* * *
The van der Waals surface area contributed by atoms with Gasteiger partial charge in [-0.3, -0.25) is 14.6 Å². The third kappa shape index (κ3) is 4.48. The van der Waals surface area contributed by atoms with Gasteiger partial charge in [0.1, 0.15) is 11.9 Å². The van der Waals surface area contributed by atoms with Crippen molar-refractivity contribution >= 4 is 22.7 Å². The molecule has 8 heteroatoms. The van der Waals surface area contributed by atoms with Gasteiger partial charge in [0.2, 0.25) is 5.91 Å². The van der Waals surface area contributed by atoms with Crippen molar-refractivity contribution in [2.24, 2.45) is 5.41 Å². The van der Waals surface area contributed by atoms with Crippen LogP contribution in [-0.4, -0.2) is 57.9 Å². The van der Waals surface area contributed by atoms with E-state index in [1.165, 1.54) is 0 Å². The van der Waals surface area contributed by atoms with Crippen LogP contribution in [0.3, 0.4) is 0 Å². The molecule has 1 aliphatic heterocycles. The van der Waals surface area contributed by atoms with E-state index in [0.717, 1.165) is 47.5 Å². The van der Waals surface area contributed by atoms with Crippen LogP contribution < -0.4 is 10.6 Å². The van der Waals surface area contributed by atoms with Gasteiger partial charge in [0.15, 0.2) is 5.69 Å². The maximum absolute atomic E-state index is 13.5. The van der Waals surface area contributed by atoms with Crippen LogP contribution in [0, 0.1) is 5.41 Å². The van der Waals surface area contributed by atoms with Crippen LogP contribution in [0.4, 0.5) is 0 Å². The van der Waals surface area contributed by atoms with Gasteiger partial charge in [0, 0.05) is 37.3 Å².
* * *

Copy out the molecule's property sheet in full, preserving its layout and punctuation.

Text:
The van der Waals surface area contributed by atoms with Gasteiger partial charge in [-0.3, -0.25) is 14.6 Å². The third kappa shape index (κ3) is 4.48. The van der Waals surface area contributed by atoms with Gasteiger partial charge in [0.1, 0.15) is 11.9 Å². The van der Waals surface area contributed by atoms with Crippen molar-refractivity contribution >= 4 is 22.7 Å². The molecule has 8 heteroatoms. The van der Waals surface area contributed by atoms with Gasteiger partial charge in [0.2, 0.25) is 5.91 Å². The van der Waals surface area contributed by atoms with Crippen molar-refractivity contribution in [2.24, 2.45) is 5.41 Å². The van der Waals surface area contributed by atoms with Crippen LogP contribution in [-0.4, -0.2) is 57.9 Å². The van der Waals surface area contributed by atoms with E-state index in [1.165, 1.54) is 0 Å². The van der Waals surface area contributed by atoms with Crippen LogP contribution in [0.3, 0.4) is 0 Å². The molecule has 1 aliphatic heterocycles. The van der Waals surface area contributed by atoms with E-state index in [0.717, 1.165) is 47.5 Å². The van der Waals surface area contributed by atoms with Crippen LogP contribution < -0.4 is 10.6 Å². The van der Waals surface area contributed by atoms with Gasteiger partial charge in [0.15, 0.2) is 5.69 Å². The maximum absolute atomic E-state index is 13.5. The van der Waals surface area contributed by atoms with Crippen LogP contribution in [0, 0.1) is 5.41 Å². The van der Waals surface area contributed by atoms with Crippen LogP contribution in [0.4, 0.5) is 0 Å². The van der Waals surface area contributed by atoms with Gasteiger partial charge in [0, 0.05) is 37.3 Å².